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Friday, October 30, 2020


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Seniors receive grant to promote self-empowerment of Bolivian women

<p>Ayala and Karam, pictured above, were awarded $10,000 after winning a Projects for Peace grant.&nbsp;Photo courtesy of University of Richmond's Newsroom page.&nbsp;</p>

Ayala and Karam, pictured above, were awarded $10,000 after winning a Projects for Peace grant. Photo courtesy of University of Richmond's Newsroom page. 

Two University of Richmond seniors have a homegrown mission to empower women in Bolivia after receiving a $10,000 grant for their crocheted clothing company, Todo Suma.

Fabiana Ayala, WC ‘17, and Yasmine Karam, WC ‘17, were awarded the Projects for Peace grant after applying through the Davis United World College Scholars Program. They will use the grant to spend six weeks in Cochabomba, Bolivia, this summer to grow Todo Suma by training the community’s women to work for the company.

The project has a personal connection to Ayala, who lived in Cochabomba until she was 16 years old. Ayala met a struggling single mother in her village and tried to help support her by teaching her how to crochet different items of clothing and sell them. Soon, the small project grew.

“I didn’t necessarily start this with the idea that it would be this big,” she said. “I just wanted to give someone an opportunity, because I feel I was lucky enough to get the opportunities I have in life.”

The rate of domestic abuse in Cochabomba is nearly double the country’s average; women’s independence and empowerment is not common. As a long-term goal, they hope to spread acceptance of the idea of a working woman in Bolivia.

“Ideally, the women that we’ve brought on both feel a real sense of job security and confidence in themselves,” said Karam. “They can not only do their jobs and support their families, but they can also inspire the communities around them to accept this new reality.”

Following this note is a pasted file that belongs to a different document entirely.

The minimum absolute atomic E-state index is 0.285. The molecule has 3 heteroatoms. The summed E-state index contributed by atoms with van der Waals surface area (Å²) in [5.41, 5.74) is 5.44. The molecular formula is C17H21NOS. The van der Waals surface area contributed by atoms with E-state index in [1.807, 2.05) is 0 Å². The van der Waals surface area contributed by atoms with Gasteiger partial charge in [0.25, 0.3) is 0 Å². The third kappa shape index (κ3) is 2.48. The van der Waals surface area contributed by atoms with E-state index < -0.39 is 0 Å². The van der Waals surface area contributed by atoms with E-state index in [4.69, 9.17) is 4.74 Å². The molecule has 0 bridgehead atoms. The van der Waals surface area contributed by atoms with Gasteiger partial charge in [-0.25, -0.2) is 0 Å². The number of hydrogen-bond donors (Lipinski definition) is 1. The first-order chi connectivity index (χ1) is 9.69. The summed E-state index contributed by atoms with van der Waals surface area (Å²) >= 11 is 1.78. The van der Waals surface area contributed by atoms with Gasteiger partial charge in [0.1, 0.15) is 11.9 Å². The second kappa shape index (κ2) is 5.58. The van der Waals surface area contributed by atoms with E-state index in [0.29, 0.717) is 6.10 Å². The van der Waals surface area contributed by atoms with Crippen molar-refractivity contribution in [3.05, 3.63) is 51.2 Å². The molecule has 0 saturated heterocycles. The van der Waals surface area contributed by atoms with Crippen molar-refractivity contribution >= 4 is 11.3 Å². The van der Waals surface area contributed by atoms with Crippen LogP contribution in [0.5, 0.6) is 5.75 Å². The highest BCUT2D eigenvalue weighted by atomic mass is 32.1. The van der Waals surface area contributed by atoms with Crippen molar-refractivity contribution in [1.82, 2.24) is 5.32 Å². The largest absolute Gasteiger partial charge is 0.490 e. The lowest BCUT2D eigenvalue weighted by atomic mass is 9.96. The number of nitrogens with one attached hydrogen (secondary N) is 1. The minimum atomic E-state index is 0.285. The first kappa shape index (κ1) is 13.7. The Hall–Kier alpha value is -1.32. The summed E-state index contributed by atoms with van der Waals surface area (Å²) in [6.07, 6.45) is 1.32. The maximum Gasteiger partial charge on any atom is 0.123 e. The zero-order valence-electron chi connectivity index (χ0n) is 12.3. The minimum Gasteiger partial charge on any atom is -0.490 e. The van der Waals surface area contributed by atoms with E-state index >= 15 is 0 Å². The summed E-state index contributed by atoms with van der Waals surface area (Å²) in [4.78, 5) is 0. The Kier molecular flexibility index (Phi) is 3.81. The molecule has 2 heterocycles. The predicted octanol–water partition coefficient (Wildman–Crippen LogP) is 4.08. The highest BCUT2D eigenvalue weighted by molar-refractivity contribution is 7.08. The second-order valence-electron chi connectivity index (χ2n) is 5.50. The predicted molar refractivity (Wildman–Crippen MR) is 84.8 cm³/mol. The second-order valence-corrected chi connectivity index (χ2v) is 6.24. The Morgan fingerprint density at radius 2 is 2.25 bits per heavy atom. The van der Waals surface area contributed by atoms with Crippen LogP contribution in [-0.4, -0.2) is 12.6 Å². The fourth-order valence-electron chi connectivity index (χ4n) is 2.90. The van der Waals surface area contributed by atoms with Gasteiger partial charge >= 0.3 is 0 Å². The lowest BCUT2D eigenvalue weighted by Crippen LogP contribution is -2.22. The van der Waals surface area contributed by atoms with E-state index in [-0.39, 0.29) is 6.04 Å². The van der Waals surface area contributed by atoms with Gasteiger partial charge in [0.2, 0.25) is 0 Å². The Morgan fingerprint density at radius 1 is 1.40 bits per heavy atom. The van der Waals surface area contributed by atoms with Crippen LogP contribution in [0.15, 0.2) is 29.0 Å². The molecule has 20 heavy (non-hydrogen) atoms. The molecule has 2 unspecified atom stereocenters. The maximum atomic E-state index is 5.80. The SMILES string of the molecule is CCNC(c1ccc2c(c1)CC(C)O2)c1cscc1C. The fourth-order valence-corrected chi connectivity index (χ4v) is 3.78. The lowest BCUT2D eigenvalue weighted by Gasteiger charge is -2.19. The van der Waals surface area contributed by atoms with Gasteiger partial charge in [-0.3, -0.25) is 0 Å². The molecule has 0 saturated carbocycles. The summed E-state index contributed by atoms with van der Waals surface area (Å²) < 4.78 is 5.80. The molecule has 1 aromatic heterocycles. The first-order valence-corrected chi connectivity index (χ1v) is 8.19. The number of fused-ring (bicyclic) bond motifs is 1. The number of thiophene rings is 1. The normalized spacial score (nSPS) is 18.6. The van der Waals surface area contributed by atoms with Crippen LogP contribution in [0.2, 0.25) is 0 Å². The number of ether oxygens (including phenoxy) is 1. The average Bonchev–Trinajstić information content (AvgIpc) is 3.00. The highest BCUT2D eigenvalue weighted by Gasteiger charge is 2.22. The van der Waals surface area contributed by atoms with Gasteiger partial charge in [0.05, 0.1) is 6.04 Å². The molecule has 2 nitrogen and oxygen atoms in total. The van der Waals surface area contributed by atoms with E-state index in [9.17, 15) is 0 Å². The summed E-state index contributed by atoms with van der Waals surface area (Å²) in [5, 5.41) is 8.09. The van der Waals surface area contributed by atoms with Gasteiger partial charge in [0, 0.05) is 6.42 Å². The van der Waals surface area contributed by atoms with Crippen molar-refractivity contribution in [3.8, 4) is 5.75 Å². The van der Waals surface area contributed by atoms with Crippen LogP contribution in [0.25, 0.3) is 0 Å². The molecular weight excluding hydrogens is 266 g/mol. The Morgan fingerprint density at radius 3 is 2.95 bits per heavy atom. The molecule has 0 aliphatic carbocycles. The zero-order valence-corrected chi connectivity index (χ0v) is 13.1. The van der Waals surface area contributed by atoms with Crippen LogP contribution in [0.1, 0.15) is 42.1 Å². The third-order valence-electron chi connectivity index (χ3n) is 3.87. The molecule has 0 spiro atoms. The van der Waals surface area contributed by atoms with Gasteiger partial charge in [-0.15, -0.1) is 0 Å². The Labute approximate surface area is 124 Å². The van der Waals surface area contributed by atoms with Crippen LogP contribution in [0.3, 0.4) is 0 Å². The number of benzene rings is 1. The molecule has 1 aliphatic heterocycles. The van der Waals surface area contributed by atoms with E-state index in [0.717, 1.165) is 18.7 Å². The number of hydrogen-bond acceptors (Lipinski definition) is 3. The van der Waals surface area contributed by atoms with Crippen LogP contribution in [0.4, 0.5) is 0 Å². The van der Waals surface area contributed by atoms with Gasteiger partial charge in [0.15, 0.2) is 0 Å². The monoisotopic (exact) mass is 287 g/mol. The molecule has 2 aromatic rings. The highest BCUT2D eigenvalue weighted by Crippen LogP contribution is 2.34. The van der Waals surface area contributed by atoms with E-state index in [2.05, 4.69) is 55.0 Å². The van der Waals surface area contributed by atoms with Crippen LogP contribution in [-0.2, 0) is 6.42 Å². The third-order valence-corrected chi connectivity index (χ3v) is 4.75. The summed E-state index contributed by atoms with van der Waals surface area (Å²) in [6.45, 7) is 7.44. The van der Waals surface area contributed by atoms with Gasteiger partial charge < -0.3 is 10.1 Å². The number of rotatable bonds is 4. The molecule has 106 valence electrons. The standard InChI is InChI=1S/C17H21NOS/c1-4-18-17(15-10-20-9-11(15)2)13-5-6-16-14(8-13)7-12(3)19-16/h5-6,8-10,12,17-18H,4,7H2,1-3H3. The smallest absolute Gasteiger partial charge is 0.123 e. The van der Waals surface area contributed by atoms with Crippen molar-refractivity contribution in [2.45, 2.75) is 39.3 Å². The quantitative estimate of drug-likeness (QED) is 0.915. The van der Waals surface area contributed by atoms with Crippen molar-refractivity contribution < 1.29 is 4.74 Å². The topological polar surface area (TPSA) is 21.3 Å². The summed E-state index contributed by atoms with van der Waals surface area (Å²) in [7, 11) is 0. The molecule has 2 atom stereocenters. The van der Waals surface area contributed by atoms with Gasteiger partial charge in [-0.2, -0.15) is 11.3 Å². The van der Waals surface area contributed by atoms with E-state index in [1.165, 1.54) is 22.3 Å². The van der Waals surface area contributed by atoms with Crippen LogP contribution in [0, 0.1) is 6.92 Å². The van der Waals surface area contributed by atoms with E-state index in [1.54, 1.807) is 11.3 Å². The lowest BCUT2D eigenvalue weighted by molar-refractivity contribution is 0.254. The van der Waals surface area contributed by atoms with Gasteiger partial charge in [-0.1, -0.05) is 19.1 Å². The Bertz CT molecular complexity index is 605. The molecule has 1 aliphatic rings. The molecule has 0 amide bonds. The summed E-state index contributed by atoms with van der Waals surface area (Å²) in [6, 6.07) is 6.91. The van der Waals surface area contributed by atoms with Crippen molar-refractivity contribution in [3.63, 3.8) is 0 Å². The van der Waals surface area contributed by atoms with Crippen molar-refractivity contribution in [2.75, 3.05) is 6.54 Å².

The process of growing Todo Suma in Bolivia will consist of recruiting women, giving them technical training and leading capacity-building workshops. The capacity-building workshops will address themes such as personal finance and self-empowerment.

Karam said recognizing the practical side of their business was as important as their dreams to inspire the community.

“We all want to save the world, but we also really have to think about the technicalities, like how the money will actually be allocated,” she said.

Todo Suma has made a profit of $2,500 in six months.

Krittika Onsanit, director of international student and scholar services at UR, serves as the head of the committee that recommended Todo Suma for the grant. Onsanit said that she believed Ayala and Karam would be able to succeed in their mission of empowering woman. She sees Ayala’s previous experiences and connections in the community as crucial to this.

In addition to inspiring women of her own community, Ayala said she hoped Todo Suma would be able to affect shopping habits outside of the community.

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“What I’m trying to create with Todo Suma is that movement of consumers understanding their power and using it for good,” she said. 

Contact news writer Alexis Angelus at

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